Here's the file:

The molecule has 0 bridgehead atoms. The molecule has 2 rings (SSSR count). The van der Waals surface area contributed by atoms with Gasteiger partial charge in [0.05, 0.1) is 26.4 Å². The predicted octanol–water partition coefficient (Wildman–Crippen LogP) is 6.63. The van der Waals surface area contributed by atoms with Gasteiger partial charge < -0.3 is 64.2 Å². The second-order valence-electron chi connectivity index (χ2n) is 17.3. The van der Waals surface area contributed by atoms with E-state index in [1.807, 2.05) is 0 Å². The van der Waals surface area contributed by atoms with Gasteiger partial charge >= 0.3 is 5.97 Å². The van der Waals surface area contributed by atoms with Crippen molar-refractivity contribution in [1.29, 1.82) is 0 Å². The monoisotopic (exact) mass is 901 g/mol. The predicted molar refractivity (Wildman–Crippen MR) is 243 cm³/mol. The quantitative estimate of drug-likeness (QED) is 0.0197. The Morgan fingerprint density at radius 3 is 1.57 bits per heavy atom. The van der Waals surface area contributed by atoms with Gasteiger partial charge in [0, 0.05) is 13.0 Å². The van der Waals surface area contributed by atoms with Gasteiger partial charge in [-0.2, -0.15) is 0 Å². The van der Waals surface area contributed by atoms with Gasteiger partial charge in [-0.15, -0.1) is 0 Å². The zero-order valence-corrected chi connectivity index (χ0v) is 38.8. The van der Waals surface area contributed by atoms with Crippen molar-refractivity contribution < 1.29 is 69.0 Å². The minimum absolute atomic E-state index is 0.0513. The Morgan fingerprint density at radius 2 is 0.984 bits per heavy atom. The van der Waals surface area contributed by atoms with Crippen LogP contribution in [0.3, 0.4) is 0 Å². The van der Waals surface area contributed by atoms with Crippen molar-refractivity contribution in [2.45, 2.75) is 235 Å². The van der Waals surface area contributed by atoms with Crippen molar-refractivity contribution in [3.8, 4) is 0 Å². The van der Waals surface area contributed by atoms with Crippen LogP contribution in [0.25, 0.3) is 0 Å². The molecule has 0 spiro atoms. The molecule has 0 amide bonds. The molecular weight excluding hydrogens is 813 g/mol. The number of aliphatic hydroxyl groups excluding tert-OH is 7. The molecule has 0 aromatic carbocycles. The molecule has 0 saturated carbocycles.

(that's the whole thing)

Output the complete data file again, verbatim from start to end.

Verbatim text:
The molecule has 0 bridgehead atoms. The molecule has 2 rings (SSSR count). The van der Waals surface area contributed by atoms with Gasteiger partial charge in [0.05, 0.1) is 26.4 Å². The predicted octanol–water partition coefficient (Wildman–Crippen LogP) is 6.63. The van der Waals surface area contributed by atoms with Gasteiger partial charge < -0.3 is 64.2 Å². The second-order valence-electron chi connectivity index (χ2n) is 17.3. The van der Waals surface area contributed by atoms with E-state index in [1.807, 2.05) is 0 Å². The van der Waals surface area contributed by atoms with Gasteiger partial charge >= 0.3 is 5.97 Å². The van der Waals surface area contributed by atoms with Crippen molar-refractivity contribution in [1.29, 1.82) is 0 Å². The monoisotopic (exact) mass is 901 g/mol. The predicted molar refractivity (Wildman–Crippen MR) is 243 cm³/mol. The quantitative estimate of drug-likeness (QED) is 0.0197. The Morgan fingerprint density at radius 3 is 1.57 bits per heavy atom. The van der Waals surface area contributed by atoms with Gasteiger partial charge in [0, 0.05) is 13.0 Å². The van der Waals surface area contributed by atoms with Gasteiger partial charge in [-0.2, -0.15) is 0 Å². The van der Waals surface area contributed by atoms with Gasteiger partial charge in [-0.15, -0.1) is 0 Å². The zero-order valence-corrected chi connectivity index (χ0v) is 38.8. The van der Waals surface area contributed by atoms with Crippen molar-refractivity contribution < 1.29 is 69.0 Å². The minimum absolute atomic E-state index is 0.0513. The Morgan fingerprint density at radius 2 is 0.984 bits per heavy atom. The van der Waals surface area contributed by atoms with Crippen LogP contribution in [0.3, 0.4) is 0 Å². The van der Waals surface area contributed by atoms with Crippen molar-refractivity contribution in [2.45, 2.75) is 235 Å². The van der Waals surface area contributed by atoms with Crippen molar-refractivity contribution in [3.8, 4) is 0 Å². The van der Waals surface area contributed by atoms with Crippen LogP contribution in [0.25, 0.3) is 0 Å². The molecule has 0 spiro atoms. The molecule has 0 amide bonds. The molecular weight excluding hydrogens is 813 g/mol. The number of aliphatic hydroxyl groups excluding tert-OH is 7. The molecule has 0 aromatic carbocycles. The molecule has 0 saturated carbocycles.